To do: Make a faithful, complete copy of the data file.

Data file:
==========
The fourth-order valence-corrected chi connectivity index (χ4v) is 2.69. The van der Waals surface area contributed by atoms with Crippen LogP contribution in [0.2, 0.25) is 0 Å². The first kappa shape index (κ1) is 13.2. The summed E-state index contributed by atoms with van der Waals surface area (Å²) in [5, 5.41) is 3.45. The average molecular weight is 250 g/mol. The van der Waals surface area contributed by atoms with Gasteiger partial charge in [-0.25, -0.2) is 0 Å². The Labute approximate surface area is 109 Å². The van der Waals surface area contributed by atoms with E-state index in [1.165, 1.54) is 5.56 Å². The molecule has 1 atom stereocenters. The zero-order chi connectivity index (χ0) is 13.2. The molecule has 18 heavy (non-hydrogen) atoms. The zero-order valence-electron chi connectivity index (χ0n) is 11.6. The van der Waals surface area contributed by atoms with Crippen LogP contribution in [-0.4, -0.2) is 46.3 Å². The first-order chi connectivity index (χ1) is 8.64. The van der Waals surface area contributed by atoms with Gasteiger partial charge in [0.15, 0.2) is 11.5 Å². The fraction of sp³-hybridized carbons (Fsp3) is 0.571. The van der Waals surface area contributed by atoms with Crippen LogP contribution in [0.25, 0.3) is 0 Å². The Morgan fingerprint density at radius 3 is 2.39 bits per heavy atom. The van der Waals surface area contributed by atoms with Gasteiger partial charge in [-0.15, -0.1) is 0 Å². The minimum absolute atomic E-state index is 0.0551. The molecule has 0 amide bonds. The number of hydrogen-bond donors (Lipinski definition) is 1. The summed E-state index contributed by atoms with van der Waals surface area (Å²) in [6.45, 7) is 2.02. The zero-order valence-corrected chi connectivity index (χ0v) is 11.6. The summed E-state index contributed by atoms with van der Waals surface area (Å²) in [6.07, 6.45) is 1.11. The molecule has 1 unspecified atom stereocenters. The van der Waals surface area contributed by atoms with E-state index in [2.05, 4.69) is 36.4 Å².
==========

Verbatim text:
The fourth-order valence-corrected chi connectivity index (χ4v) is 2.69. The van der Waals surface area contributed by atoms with Crippen LogP contribution in [0.2, 0.25) is 0 Å². The first kappa shape index (κ1) is 13.2. The summed E-state index contributed by atoms with van der Waals surface area (Å²) in [5, 5.41) is 3.45. The average molecular weight is 250 g/mol. The van der Waals surface area contributed by atoms with Gasteiger partial charge in [-0.25, -0.2) is 0 Å². The Labute approximate surface area is 109 Å². The van der Waals surface area contributed by atoms with E-state index in [1.165, 1.54) is 5.56 Å². The molecule has 1 atom stereocenters. The zero-order chi connectivity index (χ0) is 13.2. The molecule has 18 heavy (non-hydrogen) atoms. The zero-order valence-electron chi connectivity index (χ0n) is 11.6. The van der Waals surface area contributed by atoms with Crippen LogP contribution in [-0.4, -0.2) is 46.3 Å². The first-order chi connectivity index (χ1) is 8.64. The van der Waals surface area contributed by atoms with Gasteiger partial charge in [0.15, 0.2) is 11.5 Å². The fraction of sp³-hybridized carbons (Fsp3) is 0.571. The van der Waals surface area contributed by atoms with Crippen LogP contribution in [0.25, 0.3) is 0 Å². The Morgan fingerprint density at radius 3 is 2.39 bits per heavy atom. The van der Waals surface area contributed by atoms with Gasteiger partial charge in [-0.15, -0.1) is 0 Å². The minimum absolute atomic E-state index is 0.0551. The molecule has 0 amide bonds. The number of hydrogen-bond donors (Lipinski definition) is 1. The summed E-state index contributed by atoms with van der Waals surface area (Å²) in [6.45, 7) is 2.02. The zero-order valence-corrected chi connectivity index (χ0v) is 11.6. The summed E-state index contributed by atoms with van der Waals surface area (Å²) in [6.07, 6.45) is 1.11. The molecule has 1 unspecified atom stereocenters. The van der Waals surface area contributed by atoms with E-state index in [2.05, 4.69) is 36.4 Å².